Maurice Sendak’s Where the Wild Things Are is about an unruly child, Max, that is sent to his room without supper; there he journeys to an island in which he is king of all the monsters that inhabit it. However, after much play, he grows lonely and wishes to return home. The wild things protest, but Max leaves behind the island the island and finds that his supper is waiting for him at home. The essence of this story seems to be the importance of creativity and play, but there are also enlightened ideals present, such as discipline and children wishing to be like their parents.
Quite obviously, Where the Wild Things Are discusses the everyday occurrence of playing and imagination, something that generally comes more naturally to children than to adults. Adults are weighed down by responsibilities, such as taxes, mortgages, and child care; children, however, are unaffected by all of this. Thomas Gray celebrates this in his poem, Ode Upon a Distant Prospect of Eton College, saying, “Alas, regardless of their doom,/ The little victims play!/ No sense have they of ills to come,/ Nor care beyond to-day…where ignorance is bliss,/ ‘Tis folly to be wise” (51-54, 99-100). Unlike his mother, Max’s only concerns are of his kingdom and his hunger.
Max’s mother seems to be raising him to enlightenment ideals. She does not forbid his play, or make him take off his wolf suit; she only punishes him when he threatens to eat her, which in unacceptable in terms of social convention. John Locke argues that this is the correct way to parent in his essay, Some Thoughts Concerning Education: “They must not be hinder’d from being children, or from playing, or doing as children, but from doing ill; all other liberty is to be allow’d them.” It is also clear that Max loves his mother despite being punished. After their wild rumpus, Max sends the wild things to bed without supper, just as his mother did with him. This suggests that Max looks up to her and idolizes her. After the wild things go to sleep, Max realizes that he misses her, and he “wanted to be where someone loved him best of all.” Max will turn out to be a well-mannered young man, if Locke’s ideas are correct, because of his love and respect for his mother. Locke argues, “if his tender mind be fill’d with a veneration for his parents and teachers, which consists of love and esteem, and a fear to offend them: and with respect and good will to all people; that respect will of itself teach those ways of expressing it, which he observes most acceptable.”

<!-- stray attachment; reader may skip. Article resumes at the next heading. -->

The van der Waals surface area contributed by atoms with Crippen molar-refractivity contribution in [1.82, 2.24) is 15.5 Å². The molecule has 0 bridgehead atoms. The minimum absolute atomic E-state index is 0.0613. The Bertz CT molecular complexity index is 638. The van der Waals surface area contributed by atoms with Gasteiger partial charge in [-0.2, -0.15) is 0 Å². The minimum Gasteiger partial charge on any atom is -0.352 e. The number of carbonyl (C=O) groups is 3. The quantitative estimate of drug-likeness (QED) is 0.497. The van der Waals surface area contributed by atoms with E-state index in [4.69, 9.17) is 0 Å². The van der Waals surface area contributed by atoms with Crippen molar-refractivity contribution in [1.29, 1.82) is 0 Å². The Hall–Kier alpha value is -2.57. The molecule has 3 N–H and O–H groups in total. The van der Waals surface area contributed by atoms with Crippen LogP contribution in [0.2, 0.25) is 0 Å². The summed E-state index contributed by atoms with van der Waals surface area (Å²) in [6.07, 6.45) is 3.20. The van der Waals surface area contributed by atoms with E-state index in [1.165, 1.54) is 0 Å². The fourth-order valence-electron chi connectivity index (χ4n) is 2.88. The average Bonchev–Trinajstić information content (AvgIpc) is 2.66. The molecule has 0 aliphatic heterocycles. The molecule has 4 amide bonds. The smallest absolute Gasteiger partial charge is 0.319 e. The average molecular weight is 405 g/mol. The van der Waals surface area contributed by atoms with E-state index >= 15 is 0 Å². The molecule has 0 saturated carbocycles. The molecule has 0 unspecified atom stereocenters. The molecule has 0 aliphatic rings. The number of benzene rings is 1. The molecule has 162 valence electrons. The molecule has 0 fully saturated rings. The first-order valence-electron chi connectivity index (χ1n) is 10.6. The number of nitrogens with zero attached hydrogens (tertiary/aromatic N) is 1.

This story appeals to children because children are creative and playful by nature. It is not uncommon for a child’s bedroom to transform into a palace, desert, or in Max’s case, a jungle. The simple words and short sentences make for an easy read, and I think that it is good that it is easy enough for children to understand while still being relatable. However, I remember not particularly enjoying this book when I was younger. I honestly couldn’t place why until I read Victor Strasburger’s Children, Adolescents, and the Media. At one point, he states, “Preschoolers generally rated the ugly character as mean and the attractive character as nice, independent of the character’s actual behavior. Older children’s judgments, in contrast, were influenced more by the character’s behavior than her looks” (20). It then occurred to me that the pictures of the wild things probably scared me. They aren’t supposed to be antagonistic, but they are frightening looking.
So why is this book so popular? Strasburger also says, comparing the sexes of small children, “boys typically are more physically aggressive” (14). I think this book might be somewhat sexist, without necessarily intending to be. Max has a grand adventure to get to the island, and the wild things roar, gnash their teeth, and engage in a wild rumpus; all of these activities are physically aggressive, and so I think that it appeals more to boys in that respect.